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I have a list of files lying in subdirectories which I have created by calling find:

for f in $(find . -name "myFile.txt"); do 
    echo "$f" >> filelist.txt;
done

The content of filelist.txt looks like this:

./First/Path/To/File/myFile.txt
./Second/Path/To/File/myFile.txt
./Third/Path/To/File/myFile.txt
...

Now I want to copy all these files to a remote computer such that they are placed in the corresponding folders:

remoteComputerName:/some/root/directory/First/Path/To/File/myFile.txt
remoteComputerName:/some/root/directory/Second/Path/To/File/myFile.txt
remoteComputerName:/some/root/directory/Third/Path/To/File/myFile.txt

However on the remote computer the folder structure First/Path/To/File/ etc, does not exist yet and also I don't want to copy the entire directories but only the file myFile.txt in it.

I know that on a local computer this works using the command

while read p; do cp --parents $p /some/root/directory ; done < filelist.txt

However for remote computers using scp this option --parents doesn't work anymore. Also rsync doesn't create a parent directory if it's missing. Does someone know a solution?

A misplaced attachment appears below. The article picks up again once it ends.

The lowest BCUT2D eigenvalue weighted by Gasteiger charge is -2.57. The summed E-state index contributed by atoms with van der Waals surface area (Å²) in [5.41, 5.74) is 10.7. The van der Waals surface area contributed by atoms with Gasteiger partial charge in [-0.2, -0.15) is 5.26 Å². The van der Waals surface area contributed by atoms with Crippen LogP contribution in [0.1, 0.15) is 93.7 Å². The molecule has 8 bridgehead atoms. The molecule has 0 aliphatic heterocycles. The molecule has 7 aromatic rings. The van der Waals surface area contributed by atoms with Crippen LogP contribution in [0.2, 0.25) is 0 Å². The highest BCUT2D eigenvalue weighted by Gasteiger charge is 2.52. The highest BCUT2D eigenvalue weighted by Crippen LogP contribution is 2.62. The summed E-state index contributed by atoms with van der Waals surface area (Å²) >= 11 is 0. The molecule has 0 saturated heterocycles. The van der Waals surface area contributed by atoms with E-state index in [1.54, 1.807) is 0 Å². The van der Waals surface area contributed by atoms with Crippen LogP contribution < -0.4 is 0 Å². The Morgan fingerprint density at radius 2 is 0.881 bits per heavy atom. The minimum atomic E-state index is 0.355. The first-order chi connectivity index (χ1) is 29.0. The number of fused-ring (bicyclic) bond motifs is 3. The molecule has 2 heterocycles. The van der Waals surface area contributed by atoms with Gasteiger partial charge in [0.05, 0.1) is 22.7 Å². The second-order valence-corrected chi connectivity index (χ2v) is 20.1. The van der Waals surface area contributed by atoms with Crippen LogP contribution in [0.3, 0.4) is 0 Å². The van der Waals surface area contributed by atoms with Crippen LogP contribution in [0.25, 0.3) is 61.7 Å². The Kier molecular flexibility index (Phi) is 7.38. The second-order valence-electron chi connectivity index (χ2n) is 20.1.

share|improve this question
    
I've deleted my answer, because it wasn't good at all. Namely it would have required authenticating twice for each file, which I'd say it's indeed a no deal. However I've pasted it here for the moment, in case you or someone else want to do something with it: paste.ubuntu.com/15538652. If I find a good way to change it so that authenticating twice is no more necessary I'll undelete my answer (in any case heemayl's answer is most likely the way to go about this). – kos Mar 28 at 13:19
    
Ah, and the notice about the pitfalls when using for f in $(find [...]): mywiki.wooledge.org/BashPitfalls#for_i_in_.24.28ls_.2A.mp3.29. – kos Mar 28 at 13:21
    
Ok. Thanks for your help anyway! – mcExchange Mar 28 at 13:26
up vote 4 down vote accepted

Using rsync:

rsync -av --files-from=filelist.txt . remote:/some/location/

Run this from the directory where you have run find, the root of the directories, where the filelist.txt currently is.

--files-from reads files (newline separated) to be copied from the file filelist.txt.

--files-from should always use relative path (unlike mentioning directly), although you can be explicit about it:

rsync -av --relative --files-from=filelist.txt . remote:/some/location/
share|improve this answer
    
This seems to work nicely thank you :). I guess the dot . specifies the source directory which is in this case the current directory ? – mcExchange Mar 28 at 13:03
    
@mcExchange Yes and the filelist.txt contains files relative to . – heemayl Mar 28 at 13:04

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